Multi-angle light scattering coupled with size exclusion chromatography

Multi-angle light scattering (MALS) was used to determine the oligomeric states of NusA-tagged Grim-19 and Grim-19. The size-exclusion column, BioSep SEC-s3000 column (Phenomenex) was run on the 1260 Infinity HPLC system (Agilent Technologies). The laser scattering data were obtained in the MALS machine, miniDAWN-TREOS with emission at 657.4 nm (Wyatt Technology) and analyzed by ASTRA 6.0.1.10 software (Wyatt Technology). 100 µM of NusA tagged Grim-19 and Grim-19 were injected under the running buffer containing 50 mM Tris-HCl, pH 8, and 50 mM NaCl. All experiments were performed at room temperature.

Circular dichroism (CD)

The CD spectra were obtained in the Applied Photophysics Chirascan spectrometer (Surrey, UK). The thickness of the cuvette used was 0.1 mm. The measured wavelength range was from 280 to 190 nm. The measurement was repeated three times and averaged. The background buffer signals were eliminated. Tm Scan for melting temperature determination was measured by gradually changing the temperature from 20℃ to 80℃. The concentration of Grim-19 was 3 µM and the buffer used was 25 mM Sodium phosphate (pH 7.4) without any salt.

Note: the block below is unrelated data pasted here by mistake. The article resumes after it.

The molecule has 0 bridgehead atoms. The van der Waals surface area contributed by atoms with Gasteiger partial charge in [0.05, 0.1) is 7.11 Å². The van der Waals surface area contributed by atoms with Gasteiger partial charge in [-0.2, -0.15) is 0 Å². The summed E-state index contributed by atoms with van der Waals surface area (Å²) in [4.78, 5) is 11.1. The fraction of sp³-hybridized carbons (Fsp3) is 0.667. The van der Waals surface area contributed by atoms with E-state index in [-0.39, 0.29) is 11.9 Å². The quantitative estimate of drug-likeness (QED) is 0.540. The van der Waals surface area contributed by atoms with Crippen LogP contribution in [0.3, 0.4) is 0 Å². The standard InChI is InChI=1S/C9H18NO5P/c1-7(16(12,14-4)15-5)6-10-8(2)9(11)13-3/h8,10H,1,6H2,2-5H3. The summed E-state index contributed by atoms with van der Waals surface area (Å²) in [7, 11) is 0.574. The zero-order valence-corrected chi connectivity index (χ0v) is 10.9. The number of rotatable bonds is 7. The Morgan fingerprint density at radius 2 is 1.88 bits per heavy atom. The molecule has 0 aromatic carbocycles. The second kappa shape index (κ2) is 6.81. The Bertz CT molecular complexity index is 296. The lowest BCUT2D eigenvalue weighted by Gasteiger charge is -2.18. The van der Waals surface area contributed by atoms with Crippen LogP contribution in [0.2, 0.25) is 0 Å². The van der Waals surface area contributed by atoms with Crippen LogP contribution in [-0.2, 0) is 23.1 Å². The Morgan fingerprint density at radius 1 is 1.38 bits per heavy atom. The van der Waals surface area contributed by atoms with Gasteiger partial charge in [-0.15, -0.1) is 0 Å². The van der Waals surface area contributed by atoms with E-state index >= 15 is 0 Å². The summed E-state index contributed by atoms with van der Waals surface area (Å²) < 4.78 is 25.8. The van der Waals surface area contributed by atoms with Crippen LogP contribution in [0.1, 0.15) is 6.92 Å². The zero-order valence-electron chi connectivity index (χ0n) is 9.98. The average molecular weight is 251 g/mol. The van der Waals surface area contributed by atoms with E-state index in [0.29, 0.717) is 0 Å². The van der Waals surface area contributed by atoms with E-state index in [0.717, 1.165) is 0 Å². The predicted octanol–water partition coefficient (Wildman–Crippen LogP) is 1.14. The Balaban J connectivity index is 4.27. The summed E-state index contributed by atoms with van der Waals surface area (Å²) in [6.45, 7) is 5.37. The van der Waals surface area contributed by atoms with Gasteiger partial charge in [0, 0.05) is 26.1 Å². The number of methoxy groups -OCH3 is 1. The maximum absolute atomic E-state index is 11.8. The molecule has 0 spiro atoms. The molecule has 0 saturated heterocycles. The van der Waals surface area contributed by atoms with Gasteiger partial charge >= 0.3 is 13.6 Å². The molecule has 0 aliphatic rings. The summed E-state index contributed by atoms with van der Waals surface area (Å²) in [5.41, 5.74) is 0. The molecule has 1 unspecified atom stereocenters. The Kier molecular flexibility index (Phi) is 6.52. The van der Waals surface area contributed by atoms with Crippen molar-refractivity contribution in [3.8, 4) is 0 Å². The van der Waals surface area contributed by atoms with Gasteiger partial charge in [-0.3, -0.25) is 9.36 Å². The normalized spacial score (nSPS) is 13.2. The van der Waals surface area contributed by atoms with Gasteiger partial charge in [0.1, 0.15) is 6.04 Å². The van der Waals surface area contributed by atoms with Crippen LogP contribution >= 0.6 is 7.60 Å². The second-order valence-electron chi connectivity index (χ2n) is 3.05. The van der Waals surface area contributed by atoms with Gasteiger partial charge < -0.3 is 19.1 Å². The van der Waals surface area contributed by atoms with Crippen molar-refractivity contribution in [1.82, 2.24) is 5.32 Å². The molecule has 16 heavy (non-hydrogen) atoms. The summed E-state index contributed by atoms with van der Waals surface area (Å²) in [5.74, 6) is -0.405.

E. coli expression of various Grim-19 constructs and refolding of inclusion bodies

Seven constructs as shown in Fig. 2 were designed to express the soluble Grim-19. The expression level of all constructs in E. coli was appreciable (Fig. 3). Among the constructs, MBP fused Grim-19 and GB1 fused Grim-19 were most highly expressed. However, all these constructs showed insoluble aggregates after sonication, suggesting inclusion bodies may be formed during expression in E. coli at 37℃. The codon-optimized E. coli such as BL21 (DE3)-RIPL was not helpful to increase the soluble fraction of Grim-19, either.